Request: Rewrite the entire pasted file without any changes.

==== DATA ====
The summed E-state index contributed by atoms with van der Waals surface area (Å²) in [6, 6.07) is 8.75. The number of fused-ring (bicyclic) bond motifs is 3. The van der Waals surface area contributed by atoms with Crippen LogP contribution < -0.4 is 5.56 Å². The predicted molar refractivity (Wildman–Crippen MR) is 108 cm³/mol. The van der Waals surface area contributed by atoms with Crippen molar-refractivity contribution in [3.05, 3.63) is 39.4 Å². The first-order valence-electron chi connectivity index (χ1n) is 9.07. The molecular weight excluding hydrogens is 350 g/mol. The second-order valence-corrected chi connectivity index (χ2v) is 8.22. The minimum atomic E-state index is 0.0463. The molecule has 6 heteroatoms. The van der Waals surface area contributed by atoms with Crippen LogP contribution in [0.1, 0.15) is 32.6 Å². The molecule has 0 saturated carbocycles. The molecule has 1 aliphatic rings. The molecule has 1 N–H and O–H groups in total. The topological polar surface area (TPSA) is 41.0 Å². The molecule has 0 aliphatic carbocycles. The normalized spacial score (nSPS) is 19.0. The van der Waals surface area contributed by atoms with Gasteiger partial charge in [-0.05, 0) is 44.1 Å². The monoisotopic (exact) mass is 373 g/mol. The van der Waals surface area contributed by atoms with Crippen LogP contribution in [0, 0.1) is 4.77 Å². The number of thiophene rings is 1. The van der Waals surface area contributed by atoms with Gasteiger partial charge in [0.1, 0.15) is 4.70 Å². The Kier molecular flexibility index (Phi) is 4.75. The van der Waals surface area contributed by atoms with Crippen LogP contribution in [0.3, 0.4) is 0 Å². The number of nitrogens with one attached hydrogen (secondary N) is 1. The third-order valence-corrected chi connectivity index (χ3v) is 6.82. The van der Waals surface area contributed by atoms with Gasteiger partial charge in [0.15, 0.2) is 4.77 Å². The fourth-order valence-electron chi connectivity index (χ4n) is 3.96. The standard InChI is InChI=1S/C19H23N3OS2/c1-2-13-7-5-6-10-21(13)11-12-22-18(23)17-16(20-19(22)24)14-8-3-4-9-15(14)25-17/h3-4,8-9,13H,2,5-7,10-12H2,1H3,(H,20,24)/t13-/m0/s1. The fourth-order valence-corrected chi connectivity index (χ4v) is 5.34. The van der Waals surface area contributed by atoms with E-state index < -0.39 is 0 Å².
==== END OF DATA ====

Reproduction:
The summed E-state index contributed by atoms with van der Waals surface area (Å²) in [6, 6.07) is 8.75. The number of fused-ring (bicyclic) bond motifs is 3. The van der Waals surface area contributed by atoms with Crippen LogP contribution < -0.4 is 5.56 Å². The predicted molar refractivity (Wildman–Crippen MR) is 108 cm³/mol. The van der Waals surface area contributed by atoms with Crippen molar-refractivity contribution in [3.05, 3.63) is 39.4 Å². The first-order valence-electron chi connectivity index (χ1n) is 9.07. The molecular weight excluding hydrogens is 350 g/mol. The second-order valence-corrected chi connectivity index (χ2v) is 8.22. The minimum atomic E-state index is 0.0463. The molecule has 6 heteroatoms. The van der Waals surface area contributed by atoms with Crippen LogP contribution in [0.1, 0.15) is 32.6 Å². The molecule has 0 saturated carbocycles. The molecule has 1 aliphatic rings. The molecule has 1 N–H and O–H groups in total. The topological polar surface area (TPSA) is 41.0 Å². The molecule has 0 aliphatic carbocycles. The normalized spacial score (nSPS) is 19.0. The van der Waals surface area contributed by atoms with Gasteiger partial charge in [-0.05, 0) is 44.1 Å². The monoisotopic (exact) mass is 373 g/mol. The van der Waals surface area contributed by atoms with Crippen LogP contribution in [0, 0.1) is 4.77 Å². The number of thiophene rings is 1. The van der Waals surface area contributed by atoms with Gasteiger partial charge in [0.1, 0.15) is 4.70 Å². The Kier molecular flexibility index (Phi) is 4.75. The van der Waals surface area contributed by atoms with Crippen LogP contribution in [0.3, 0.4) is 0 Å². The number of nitrogens with one attached hydrogen (secondary N) is 1. The third-order valence-corrected chi connectivity index (χ3v) is 6.82. The van der Waals surface area contributed by atoms with Gasteiger partial charge in [0.15, 0.2) is 4.77 Å². The fourth-order valence-electron chi connectivity index (χ4n) is 3.96. The standard InChI is InChI=1S/C19H23N3OS2/c1-2-13-7-5-6-10-21(13)11-12-22-18(23)17-16(20-19(22)24)14-8-3-4-9-15(14)25-17/h3-4,8-9,13H,2,5-7,10-12H2,1H3,(H,20,24)/t13-/m0/s1. The fourth-order valence-corrected chi connectivity index (χ4v) is 5.34. The van der Waals surface area contributed by atoms with E-state index < -0.39 is 0 Å².